Chicago V is the fourth studio album by Americanrock band Chicago and was released on July 10, 1972. It is notable for being the group's first single album release, after having released three consecutive double albums and a four-disc box set of live material.
Following the release of Chicago III in 1971, the group changed from producing double albums, with many songs arranged in extended suites, in favor of more concise tracks on a single album. It is often considered as the group’s return-to-basics as it has a sound resembling their first album, Chicago Transit Authority.Chicago V is also notable for Robert Lamm's prolific songwriting; eight out of its ten tunes are composed solely by him. Terry Kath wrote and sang the album's final track "Alma Mater", which showcased his acoustic guitar abilities. The song "A Hit by Varèse" is a tribute to French-American composer Edgard Varèse. This would be the last album not to have any compositions from Peter Cetera during his tenure in the band.
Recorded just before Chicago at Carnegie Hall was released in late 1971, Chicago V was cut in just over a week and held over for release until the following summer. Released shortly before the album, the single "Saturday in the Park" was the band's biggest hit to that point, reaching No. 3 in the US.Chicago V was critically acclaimed and became Chicago's first No.1 album, spending nine weeks atop the charts in the US. In the UK, the release managed to reach No. 24. The follow-up single "Dialogue (Part I & II)" also became a hit, peaking at No. 24 in the US.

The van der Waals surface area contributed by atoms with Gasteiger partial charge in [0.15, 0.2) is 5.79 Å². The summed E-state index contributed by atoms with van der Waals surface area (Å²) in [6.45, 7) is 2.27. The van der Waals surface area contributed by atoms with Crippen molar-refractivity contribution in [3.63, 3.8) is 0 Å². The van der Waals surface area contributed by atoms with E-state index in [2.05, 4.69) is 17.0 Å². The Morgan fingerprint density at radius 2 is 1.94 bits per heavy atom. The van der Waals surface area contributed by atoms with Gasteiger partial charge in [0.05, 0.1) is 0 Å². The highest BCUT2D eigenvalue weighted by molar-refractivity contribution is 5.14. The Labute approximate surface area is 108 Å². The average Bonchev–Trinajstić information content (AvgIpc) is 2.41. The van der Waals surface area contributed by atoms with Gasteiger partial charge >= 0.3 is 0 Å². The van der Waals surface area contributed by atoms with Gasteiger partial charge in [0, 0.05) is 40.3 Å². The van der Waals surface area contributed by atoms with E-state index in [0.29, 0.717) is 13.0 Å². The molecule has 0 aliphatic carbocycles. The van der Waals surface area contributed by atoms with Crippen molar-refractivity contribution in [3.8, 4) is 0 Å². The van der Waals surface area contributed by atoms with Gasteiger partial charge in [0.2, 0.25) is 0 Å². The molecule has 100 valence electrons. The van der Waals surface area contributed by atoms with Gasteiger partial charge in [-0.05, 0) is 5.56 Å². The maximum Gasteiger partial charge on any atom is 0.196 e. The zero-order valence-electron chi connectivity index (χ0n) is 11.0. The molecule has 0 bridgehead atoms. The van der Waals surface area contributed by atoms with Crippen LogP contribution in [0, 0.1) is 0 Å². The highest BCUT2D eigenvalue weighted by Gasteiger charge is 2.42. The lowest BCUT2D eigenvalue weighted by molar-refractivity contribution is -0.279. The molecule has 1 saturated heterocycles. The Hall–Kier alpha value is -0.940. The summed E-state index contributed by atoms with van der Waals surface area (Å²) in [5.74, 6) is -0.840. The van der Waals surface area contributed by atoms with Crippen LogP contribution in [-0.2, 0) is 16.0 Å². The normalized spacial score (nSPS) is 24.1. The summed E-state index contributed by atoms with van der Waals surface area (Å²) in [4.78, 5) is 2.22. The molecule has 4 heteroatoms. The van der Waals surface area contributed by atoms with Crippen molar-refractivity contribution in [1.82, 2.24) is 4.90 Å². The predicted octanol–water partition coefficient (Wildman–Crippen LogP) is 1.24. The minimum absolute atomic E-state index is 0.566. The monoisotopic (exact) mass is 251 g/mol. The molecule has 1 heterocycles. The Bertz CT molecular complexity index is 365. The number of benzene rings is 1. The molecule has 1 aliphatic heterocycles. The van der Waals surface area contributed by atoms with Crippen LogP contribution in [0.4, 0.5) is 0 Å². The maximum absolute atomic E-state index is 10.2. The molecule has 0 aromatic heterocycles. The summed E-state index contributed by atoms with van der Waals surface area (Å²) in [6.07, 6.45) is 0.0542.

This album was mixed and released in both stereo and quadraphonic. In 2002, Chicago V was remastered and reissued by Rhino Records with three bonus tracks: a rehearsal of Lamm's "A Song for Richard and His Friends", which was debuted at Carnegie Hall, an early rehearsal of Kath's "Mississippi Delta City Blues" (which would later be re-recorded and released on Chicago XI), and a single edit of "Dialogue".